Designing focused discussions for relevance and transfer of knowledge

“When am I ever going to use this?” is a question more commonly asked in grade school classrooms than in undergraduate and graduate school ones, but instructors in higher education often consider the relevance and transferability of their course material nonetheless. To ensure that her course content is relevant and useful to students’ lives, Jane Mansbridge centers class material around transferable, real-world takeaways. In this video, she describes how by doing so, she gives her students “tools” she hopes they will take with them forever.

Instructor

Jane Mansbridge, Charles F. Adams Professor of Political Leadership and Democratic Value

Student Group

Graduate

School

Harvard Kennedy School of Government

Course

Democratic Theory

Course Details

Fall 2016, ~30 students

  • Be clear in your objectives. Articulate the skills and knowledge students will need for success in your course and in future study. Plan backwards to ensure a structure for students to build necessary component skills.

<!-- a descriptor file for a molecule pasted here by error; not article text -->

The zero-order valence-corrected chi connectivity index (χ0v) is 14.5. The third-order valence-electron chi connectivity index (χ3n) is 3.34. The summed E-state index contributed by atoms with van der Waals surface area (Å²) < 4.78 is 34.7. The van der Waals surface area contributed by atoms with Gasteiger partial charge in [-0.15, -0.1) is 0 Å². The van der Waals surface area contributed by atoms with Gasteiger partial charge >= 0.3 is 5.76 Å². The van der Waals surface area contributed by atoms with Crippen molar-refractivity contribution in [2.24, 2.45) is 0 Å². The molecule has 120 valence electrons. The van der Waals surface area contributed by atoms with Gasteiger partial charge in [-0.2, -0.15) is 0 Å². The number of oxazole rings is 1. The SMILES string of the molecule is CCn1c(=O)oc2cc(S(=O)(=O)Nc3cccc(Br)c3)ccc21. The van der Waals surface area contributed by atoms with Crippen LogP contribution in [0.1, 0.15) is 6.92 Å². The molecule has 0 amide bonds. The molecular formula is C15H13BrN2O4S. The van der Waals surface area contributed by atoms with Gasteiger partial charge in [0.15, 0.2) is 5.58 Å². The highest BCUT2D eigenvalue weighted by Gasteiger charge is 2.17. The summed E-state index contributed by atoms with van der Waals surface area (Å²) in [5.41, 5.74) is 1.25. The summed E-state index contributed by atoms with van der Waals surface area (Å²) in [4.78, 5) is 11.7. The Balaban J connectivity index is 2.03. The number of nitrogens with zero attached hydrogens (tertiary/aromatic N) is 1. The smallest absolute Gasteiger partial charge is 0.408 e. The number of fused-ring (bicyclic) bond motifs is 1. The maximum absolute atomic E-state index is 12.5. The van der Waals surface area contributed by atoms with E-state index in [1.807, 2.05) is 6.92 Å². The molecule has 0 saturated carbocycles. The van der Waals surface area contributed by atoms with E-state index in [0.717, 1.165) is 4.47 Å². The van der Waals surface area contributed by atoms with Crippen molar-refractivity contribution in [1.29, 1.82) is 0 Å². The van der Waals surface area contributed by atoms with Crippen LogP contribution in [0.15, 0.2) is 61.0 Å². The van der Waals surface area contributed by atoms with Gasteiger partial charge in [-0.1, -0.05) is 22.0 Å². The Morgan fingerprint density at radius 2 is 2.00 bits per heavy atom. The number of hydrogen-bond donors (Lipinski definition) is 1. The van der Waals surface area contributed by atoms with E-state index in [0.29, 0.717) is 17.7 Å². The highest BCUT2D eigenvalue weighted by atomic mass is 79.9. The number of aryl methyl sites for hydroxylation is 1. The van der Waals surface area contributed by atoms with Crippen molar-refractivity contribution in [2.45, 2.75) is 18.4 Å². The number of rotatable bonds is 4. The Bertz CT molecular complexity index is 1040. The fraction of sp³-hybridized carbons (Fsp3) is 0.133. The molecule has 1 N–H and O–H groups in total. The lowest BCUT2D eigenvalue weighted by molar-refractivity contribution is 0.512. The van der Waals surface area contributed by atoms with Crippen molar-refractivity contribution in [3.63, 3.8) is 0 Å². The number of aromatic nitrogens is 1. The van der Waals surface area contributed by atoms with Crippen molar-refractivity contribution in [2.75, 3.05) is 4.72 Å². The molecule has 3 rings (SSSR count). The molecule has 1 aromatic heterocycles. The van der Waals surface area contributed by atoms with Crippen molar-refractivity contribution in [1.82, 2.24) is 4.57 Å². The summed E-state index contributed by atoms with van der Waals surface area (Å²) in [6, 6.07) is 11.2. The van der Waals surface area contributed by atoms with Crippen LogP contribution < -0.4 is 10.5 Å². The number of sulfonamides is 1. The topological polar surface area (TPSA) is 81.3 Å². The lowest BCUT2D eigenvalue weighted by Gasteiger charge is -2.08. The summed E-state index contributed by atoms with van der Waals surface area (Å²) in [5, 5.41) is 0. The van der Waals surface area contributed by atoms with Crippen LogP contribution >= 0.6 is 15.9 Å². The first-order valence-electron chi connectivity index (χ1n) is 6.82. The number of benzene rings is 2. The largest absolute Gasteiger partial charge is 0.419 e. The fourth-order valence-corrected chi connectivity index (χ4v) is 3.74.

• In your planning, consider the “tools” students can take away from course content. Beyond exposure to the major thinkers in a field, consider what transferable skills students might use with any material.
  • Aim to build connections between your content and your students. Content that students see as personally relevant is more likely to stick with them. Help facilitate those connections by knowing your students’ backgrounds and tailoring instruction accordingly.
  • Physics education researchers have established the importance of linking physics to the life of students as a way to promote student learning (Park & Lee, 2004; Whitelegg & Parry, 1999)
  • Chamany and colleagues argue that using the history of biology is one way of infusing relevance in undergraduate biology education. Although biology researchers know that scientific research does not happen in a vacuum, biology is often taught as a set of facts to be memorized and without any social context. Integrating social context into the biology classroom can be one way to connect biological content to social issues. The introduction of social issues introduces a dimension of biology that may connect with students and help make biology more relevant (2008).  
  • According to Rogoff, information embedded in a “set of meaningful relationships” it is easier to recall (2003, p. 244). Lattuca and colleagues argue that real-world examples create meaningful contexts that can help students learn more effectively (2004).